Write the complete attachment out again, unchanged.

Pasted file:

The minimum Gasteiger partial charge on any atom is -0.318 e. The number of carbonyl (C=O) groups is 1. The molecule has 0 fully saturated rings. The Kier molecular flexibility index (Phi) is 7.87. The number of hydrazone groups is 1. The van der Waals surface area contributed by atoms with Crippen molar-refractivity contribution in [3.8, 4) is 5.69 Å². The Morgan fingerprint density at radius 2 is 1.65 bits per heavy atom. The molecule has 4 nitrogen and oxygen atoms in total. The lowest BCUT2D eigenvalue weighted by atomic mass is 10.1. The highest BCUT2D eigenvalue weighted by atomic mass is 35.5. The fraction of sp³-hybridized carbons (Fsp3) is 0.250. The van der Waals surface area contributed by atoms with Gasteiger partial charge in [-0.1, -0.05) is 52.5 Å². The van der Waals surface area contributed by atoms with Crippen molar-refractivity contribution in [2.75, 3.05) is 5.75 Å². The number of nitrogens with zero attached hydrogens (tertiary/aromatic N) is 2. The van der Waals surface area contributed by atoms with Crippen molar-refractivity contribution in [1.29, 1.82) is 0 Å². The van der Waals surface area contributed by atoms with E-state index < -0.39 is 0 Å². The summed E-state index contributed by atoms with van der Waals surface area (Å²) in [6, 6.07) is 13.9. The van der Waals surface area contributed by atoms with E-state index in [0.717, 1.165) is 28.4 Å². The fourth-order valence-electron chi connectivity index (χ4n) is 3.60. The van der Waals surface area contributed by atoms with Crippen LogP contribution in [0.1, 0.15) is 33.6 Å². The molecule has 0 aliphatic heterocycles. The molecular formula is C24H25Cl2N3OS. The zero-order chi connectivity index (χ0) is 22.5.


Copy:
The minimum Gasteiger partial charge on any atom is -0.318 e. The number of carbonyl (C=O) groups is 1. The molecule has 0 fully saturated rings. The Kier molecular flexibility index (Phi) is 7.87. The number of hydrazone groups is 1. The van der Waals surface area contributed by atoms with Crippen molar-refractivity contribution in [3.8, 4) is 5.69 Å². The Morgan fingerprint density at radius 2 is 1.65 bits per heavy atom. The molecule has 4 nitrogen and oxygen atoms in total. The lowest BCUT2D eigenvalue weighted by atomic mass is 10.1. The highest BCUT2D eigenvalue weighted by atomic mass is 35.5. The fraction of sp³-hybridized carbons (Fsp3) is 0.250. The van der Waals surface area contributed by atoms with Gasteiger partial charge in [-0.1, -0.05) is 52.5 Å². The van der Waals surface area contributed by atoms with Crippen molar-refractivity contribution in [2.75, 3.05) is 5.75 Å². The number of nitrogens with zero attached hydrogens (tertiary/aromatic N) is 2. The van der Waals surface area contributed by atoms with Crippen molar-refractivity contribution in [1.29, 1.82) is 0 Å². The van der Waals surface area contributed by atoms with E-state index < -0.39 is 0 Å². The summed E-state index contributed by atoms with van der Waals surface area (Å²) in [6, 6.07) is 13.9. The van der Waals surface area contributed by atoms with E-state index in [0.717, 1.165) is 28.4 Å². The fourth-order valence-electron chi connectivity index (χ4n) is 3.60. The van der Waals surface area contributed by atoms with Crippen LogP contribution in [0.1, 0.15) is 33.6 Å². The molecule has 0 aliphatic heterocycles. The molecular formula is C24H25Cl2N3OS. The zero-order chi connectivity index (χ0) is 22.5.